Tom Atkinson was only 19, he wasn’t known for making the best decisions. One Wednesday night he’d make the final decision of his short life.
Tom and a friend had been out drinking and had trouble finding a taxi. Tom decided he’d be OK to drive - he wasn’t. Tom simply didn’t see the corner coming. His car left the road and collided with a tree. While his friend was fortunate enough to escape with his life, Tom was killed almost instantly.
Tom's sister, Eve
"I was sixteen when my brother died in a car accident..."
Tom's sister, Eve was given the news the day before her first GCSE exam, and it shattered her world. One of the hardest parts was not being able to see her brother to say goodbye: the funeral had to be a closed-casket affair due to the damage to Tom’s face and body. Eve is now older than her brother will ever be, and the loss is still keenly felt by those who knew and loved him.
Hair of the dog - The Honest Truth about alcohol
1 in five 5 deaths involve alcohol. Young men aged 16-24 are more likely to die from an alcohol related road traffic collision and are the cause of over 400 deaths each year. Alcohol:
- slows brain function and reaction times by 10 to 30%
- causes blurring and loss of vital peripheral vision and a 25% reduction in the ability to judge distance and speed
- causes over confidence and reduces the perception of risk
- for young people the accident risk increases after one drink; after two it doubles and after five it can have increased tenfold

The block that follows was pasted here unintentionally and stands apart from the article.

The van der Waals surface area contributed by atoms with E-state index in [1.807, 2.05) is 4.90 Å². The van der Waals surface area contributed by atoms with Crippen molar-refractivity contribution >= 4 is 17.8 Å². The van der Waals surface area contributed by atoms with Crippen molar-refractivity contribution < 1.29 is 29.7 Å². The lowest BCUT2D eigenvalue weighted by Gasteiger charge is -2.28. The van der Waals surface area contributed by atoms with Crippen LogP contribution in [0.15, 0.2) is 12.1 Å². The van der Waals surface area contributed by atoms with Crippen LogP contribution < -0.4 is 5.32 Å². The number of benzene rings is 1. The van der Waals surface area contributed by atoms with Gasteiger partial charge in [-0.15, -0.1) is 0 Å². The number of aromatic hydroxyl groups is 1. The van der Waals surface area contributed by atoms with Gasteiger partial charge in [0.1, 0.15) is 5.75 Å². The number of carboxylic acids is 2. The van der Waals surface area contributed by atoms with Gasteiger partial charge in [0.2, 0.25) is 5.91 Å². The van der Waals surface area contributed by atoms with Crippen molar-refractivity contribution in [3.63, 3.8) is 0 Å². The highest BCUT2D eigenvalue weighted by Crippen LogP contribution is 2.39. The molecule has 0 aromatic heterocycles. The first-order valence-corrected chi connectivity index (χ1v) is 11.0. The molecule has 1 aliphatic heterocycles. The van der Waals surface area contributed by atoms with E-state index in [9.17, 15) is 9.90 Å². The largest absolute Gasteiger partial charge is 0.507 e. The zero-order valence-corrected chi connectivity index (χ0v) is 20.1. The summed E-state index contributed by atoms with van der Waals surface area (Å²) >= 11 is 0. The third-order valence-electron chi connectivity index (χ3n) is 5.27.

- has exactly the same effect whether neat or with a mixer
What's The Honest Truth about the alcohol limit for driving?
There is no way of anyone knowing for sure that they’re safe to drive after drinking.
How your body reacts to alcohol can depend on loads of things like your: weight, gender, metabolism, current stress levels, whether you’ve eaten recently, how tired you are.
Find out more about the alcohol limits for driving and a whole range of other information at www.drinkaware.co.uk/alcohol-facts/alcohol-and-the-law/drink-driving-and-the-legal-alcohol-limit/.
What can you do to be a good driver?
- Good drivers are always in control and focused on the road. If you’ve had alcohol and you’re thinking about driving ask yourself, if I’m involved in a collision could I be 100% confident that I was in complete control?
- If you’re going out in a group regularly and alcohol is going to be involved, take it in turns to have a designated driver who avoids the booze altogether.
- Give a designated driver friend an incentive for being ‘the sober one’. Buy them soft drinks, give them petrol money and remind them that they’ll be in control of any photos!
- Plan nights out. If you can avoid driving completely if alcohol is involved, that’s great. Check out what local transport is available in advance.
- Create a rule with your friends that you’ll always look out for each other. If you think a friend is going to get behind the wheel after having too much, agree on how you’ll all handle that together if it happens.
- If you are going to have a drink and drive, think about eating, how long it’s been between your last drink and driving, how much you’ve had, and remember that despite all of that you can’t ever be completely sure.
- Hair of the dog? Alcohol can stay in your system for hours. Remember if you've been drinking the night before that you may not be safe to drive the next day.
What is the law?
Find out more about alcohol limits for driving at www.gov.uk/drink-drive-limit.
What is the punishment?
- Possibly a ban meaning you can’t drive.
- A fine (this could be unlimited).
- Potentially a prison sentence.
- You could lose your job if you’re convicted.
- Lots of employers ask about driving convictions on application forms, so it could mean that you can’t apply for a job you want.
- If you hurt someone or kill someone, you’ll have to live with that for the rest of your life.